Regulatory Science vs. Talk Show Science

October 4, 2011

By Ricardo Carvajal

It almost escaped our notice – a blog posting by FDA asserting that “there is currently no evidence to suggest a public health risk from fruit juices, including apple juice” (emphasis added).  The posting went up the same day as the airing of an episode of the Dr. Oz Show that presented the results of independent laboratory testing conducted at the show’s behest, which purportedly showed high levels of arsenic in apple juice.

Evidently the producers of the show provided the test results to FDA prior to airing the episode, and FDA responded with a letter explaining the inadequacy of the test methodology relied on by the independent laboratory (the lab tested for total arsenic, which does not distinguish between the inorganic and potentially harmful forms of arsenic and the organic and essentially harmless forms).  The letter closed with a strong admonition: “The FDA believes that it would be irresponsible and misleading for The Dr. Oz Show to suggest that apple juice contains unsafe amounts of arsenic based solely on tests for total arsenic.”  The day before the show aired, FDA sent the producers an additional letter taking issue with the accuracy of the test results obtained by the show, and restating the agency’s admonition.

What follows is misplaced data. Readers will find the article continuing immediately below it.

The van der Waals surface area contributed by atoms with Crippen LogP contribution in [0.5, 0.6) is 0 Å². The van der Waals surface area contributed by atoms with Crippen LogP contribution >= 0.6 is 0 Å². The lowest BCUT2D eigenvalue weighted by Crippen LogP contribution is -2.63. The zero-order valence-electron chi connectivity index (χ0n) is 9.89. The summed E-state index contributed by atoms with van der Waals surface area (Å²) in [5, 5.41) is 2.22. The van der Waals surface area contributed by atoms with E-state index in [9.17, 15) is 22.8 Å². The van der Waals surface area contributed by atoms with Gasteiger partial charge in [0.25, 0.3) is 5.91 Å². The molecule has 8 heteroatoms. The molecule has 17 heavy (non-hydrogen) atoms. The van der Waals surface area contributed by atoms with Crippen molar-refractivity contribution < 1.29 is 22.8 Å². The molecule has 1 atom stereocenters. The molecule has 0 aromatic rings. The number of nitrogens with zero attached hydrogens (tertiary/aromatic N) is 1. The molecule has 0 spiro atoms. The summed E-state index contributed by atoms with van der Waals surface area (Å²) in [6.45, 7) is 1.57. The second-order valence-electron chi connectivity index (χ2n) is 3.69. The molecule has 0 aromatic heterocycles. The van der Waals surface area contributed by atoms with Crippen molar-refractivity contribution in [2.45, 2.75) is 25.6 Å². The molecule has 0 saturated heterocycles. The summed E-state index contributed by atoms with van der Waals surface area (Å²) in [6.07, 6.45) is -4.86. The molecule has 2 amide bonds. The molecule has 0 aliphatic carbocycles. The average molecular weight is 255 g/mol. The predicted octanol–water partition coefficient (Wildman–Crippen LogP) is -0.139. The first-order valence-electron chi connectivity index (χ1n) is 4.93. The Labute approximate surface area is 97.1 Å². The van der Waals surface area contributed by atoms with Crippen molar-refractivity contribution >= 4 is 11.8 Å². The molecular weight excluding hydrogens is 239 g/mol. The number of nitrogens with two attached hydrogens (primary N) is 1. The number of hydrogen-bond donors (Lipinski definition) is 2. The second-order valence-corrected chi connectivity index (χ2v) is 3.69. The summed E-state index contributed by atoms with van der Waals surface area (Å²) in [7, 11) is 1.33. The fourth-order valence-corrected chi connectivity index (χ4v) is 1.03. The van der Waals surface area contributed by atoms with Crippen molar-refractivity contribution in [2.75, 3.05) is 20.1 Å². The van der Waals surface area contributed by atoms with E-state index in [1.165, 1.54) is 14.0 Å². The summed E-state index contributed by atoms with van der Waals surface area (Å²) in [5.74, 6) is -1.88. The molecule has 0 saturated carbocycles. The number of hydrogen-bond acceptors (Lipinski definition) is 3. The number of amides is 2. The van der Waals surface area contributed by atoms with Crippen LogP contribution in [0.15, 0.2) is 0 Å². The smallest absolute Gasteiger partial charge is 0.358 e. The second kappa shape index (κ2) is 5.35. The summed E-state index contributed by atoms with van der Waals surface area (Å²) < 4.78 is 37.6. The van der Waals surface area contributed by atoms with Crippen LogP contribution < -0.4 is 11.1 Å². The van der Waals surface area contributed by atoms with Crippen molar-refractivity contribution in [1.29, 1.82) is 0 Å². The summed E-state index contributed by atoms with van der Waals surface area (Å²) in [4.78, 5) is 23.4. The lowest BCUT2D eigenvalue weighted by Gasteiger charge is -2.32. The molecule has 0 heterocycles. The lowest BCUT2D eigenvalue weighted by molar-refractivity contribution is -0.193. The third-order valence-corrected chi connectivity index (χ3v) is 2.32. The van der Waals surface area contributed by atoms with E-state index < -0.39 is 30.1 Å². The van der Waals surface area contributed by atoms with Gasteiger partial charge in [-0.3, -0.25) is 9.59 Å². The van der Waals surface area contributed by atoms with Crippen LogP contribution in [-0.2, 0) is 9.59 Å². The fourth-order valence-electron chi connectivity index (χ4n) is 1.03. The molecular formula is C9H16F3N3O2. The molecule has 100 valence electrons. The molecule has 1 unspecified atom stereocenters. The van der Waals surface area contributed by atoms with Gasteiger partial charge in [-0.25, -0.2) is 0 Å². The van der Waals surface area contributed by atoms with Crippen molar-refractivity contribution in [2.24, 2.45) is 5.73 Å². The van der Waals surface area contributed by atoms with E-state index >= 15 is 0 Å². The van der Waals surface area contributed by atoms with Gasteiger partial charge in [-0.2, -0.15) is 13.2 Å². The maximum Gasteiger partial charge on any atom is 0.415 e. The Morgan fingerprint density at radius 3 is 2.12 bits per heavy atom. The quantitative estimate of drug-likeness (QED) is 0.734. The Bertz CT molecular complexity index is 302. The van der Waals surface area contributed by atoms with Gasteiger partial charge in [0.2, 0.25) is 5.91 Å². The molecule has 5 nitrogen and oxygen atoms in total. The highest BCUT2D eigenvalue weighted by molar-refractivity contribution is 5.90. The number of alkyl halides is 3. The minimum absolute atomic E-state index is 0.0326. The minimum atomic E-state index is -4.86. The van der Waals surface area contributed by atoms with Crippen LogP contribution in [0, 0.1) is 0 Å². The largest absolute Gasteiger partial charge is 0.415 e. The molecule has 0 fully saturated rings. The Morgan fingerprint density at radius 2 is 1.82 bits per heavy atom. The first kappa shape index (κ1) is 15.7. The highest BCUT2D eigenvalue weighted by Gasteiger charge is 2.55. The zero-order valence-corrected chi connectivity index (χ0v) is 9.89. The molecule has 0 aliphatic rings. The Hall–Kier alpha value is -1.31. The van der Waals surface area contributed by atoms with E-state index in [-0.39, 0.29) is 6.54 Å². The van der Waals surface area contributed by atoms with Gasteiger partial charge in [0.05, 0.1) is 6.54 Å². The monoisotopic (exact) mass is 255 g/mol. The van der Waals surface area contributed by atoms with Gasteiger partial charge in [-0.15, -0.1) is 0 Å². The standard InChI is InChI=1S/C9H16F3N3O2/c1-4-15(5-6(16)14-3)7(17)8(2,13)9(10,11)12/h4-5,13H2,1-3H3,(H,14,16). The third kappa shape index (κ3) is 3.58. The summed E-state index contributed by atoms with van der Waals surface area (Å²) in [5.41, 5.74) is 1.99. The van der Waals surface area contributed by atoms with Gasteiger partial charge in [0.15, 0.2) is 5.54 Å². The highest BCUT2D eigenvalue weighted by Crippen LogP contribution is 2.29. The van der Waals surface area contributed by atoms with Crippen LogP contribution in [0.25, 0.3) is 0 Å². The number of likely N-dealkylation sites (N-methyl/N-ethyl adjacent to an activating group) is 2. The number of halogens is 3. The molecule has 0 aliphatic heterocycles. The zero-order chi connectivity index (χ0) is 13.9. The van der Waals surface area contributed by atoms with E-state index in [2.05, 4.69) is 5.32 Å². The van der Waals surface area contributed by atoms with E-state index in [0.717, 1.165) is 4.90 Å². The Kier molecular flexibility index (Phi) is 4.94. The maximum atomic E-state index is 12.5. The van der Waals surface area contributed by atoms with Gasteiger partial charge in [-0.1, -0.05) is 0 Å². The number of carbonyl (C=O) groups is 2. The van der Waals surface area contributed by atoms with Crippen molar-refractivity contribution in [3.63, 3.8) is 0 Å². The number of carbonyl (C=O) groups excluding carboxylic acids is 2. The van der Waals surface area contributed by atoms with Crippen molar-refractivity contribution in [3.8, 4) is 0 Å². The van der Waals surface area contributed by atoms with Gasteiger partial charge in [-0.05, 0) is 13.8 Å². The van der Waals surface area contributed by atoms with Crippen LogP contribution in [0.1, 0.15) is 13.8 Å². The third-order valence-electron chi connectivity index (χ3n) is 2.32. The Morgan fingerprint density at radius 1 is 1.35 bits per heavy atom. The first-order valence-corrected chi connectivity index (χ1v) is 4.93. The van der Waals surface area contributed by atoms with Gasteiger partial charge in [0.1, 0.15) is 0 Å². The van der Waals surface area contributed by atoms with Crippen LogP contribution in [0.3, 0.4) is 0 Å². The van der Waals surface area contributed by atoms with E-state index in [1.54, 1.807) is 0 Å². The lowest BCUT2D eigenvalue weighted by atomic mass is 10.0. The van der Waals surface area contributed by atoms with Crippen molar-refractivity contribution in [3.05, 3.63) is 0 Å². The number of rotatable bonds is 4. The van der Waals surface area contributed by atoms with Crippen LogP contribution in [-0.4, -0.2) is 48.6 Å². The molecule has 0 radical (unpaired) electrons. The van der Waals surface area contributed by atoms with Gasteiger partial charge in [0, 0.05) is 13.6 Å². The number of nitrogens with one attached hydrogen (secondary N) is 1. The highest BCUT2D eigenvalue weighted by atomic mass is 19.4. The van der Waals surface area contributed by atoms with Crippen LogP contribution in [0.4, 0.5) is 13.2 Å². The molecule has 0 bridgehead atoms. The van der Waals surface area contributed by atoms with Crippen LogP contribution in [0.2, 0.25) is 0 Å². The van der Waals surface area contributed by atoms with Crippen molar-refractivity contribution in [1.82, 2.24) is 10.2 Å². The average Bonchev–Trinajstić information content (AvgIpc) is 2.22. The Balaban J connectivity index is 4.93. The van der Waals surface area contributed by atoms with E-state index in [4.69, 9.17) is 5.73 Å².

Nonetheless, the show continues its “Arsenic in Apple Juice” campaign online, and is calling for FDA to set a standard for total arsenic in apple juice.  It won’t happen – but we hazard a guess the flap was good for the show’s ratings.